Don’t call it a “twist,” Fed QE rejig will only marginally help yields

Don’t call it a “twist,” Fed QE rejig will only marginally help yields

The Federal Reserve’s plan to recalibrate bond purchases to better match outstanding U.S. debt is likely to provide only marginal support to longer-dated bonds battered by expectations of faster growth and higher inflation, as analysts caution the move shouldn’t be dubbed as a stealth “twist”.

The New York Fed said on Thursday that it could make minor adjustments to keep bond purchases proportional to the outstanding supply.

The comments by Lorie Logan, an executive vice president at the New York Fed and the manager of the System Open Market Account (SOMA), briefly sent long-dated yields lower, though they rose back on Friday ahead of new long-dated supply next week.

“On the margin it should push back against the re-steepening narrative,” said Ian Lyngen, head of U.S. rates strategy at BMO Capital Markets in New York.

But the move is part of existing Fed policy to match purchases to outstanding issuance and not a new way “of trying to influence the shape of the curve or outright yield levels,” he said.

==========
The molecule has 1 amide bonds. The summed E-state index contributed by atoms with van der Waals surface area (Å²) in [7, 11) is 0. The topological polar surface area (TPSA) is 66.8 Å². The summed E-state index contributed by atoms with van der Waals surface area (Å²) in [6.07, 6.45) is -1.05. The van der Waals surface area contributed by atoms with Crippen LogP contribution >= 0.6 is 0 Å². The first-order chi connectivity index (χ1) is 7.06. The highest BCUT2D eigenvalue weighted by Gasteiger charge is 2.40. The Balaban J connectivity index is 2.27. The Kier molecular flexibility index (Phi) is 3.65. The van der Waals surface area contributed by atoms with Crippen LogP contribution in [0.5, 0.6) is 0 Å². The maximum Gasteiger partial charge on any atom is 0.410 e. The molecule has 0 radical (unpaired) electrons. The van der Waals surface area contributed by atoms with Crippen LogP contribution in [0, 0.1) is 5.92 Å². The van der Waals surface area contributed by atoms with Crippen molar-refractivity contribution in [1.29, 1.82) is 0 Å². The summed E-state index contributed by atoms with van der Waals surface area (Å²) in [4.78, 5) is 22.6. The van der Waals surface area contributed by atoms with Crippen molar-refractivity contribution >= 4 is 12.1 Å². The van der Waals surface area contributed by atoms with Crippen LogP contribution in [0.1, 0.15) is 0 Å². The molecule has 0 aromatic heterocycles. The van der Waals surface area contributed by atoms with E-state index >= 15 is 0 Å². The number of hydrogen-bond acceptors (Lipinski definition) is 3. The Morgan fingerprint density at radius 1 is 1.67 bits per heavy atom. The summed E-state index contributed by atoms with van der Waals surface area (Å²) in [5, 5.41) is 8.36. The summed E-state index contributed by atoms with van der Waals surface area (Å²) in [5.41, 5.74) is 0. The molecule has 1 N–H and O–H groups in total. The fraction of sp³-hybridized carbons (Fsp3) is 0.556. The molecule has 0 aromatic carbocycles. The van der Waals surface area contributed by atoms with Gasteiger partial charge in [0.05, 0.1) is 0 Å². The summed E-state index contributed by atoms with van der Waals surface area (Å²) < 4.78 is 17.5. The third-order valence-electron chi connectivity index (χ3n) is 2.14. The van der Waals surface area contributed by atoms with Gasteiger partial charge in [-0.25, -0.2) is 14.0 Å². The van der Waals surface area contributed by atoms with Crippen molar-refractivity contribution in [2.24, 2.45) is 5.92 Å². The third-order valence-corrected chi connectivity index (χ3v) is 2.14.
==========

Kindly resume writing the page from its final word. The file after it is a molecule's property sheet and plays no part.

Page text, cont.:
Market participants have been fixated on whether the Fed will intervene to stem the rise in long-dated yields. They are increasing as the economy reopens from COVID-19 related business shutdowns, while deficits widen to records and the Treasury sells unprecedented new supply to finance stimulus.

New Fed support could take the form of yield curve control, where it commits to holding certain yields below a preset level, or with a so-called “twist,” where it increases purchases at the long-end of the curve with proportional cuts to short-dated purchases.

But Fed officials so far have not expressed concern over the rising yields, saying they are based on improving economic expectations. Fed vice chair Richard Clarida said Friday that he would not characterize Logan’s plan as a “twist.”

Twenty-year bonds will likely be the biggest beneficiary. Purchases of these bonds have lagged issuance since the maturity was introduced last May for the first time in three decades.

Gennadiy Goldberg, an interest rate strategist at TD Securities in New York, said any boost would be small, with purchases in the seven-to-20-year sector only likely to increase by around $2 billion per month.

“The impact will be felt pretty slowly,” he said. And “this technical change will basically be overpowered by whatever happens with deficits.”

Treasury Inflation-Protected Securities (TIPS), by contrast, will see modestly fewer purchases.

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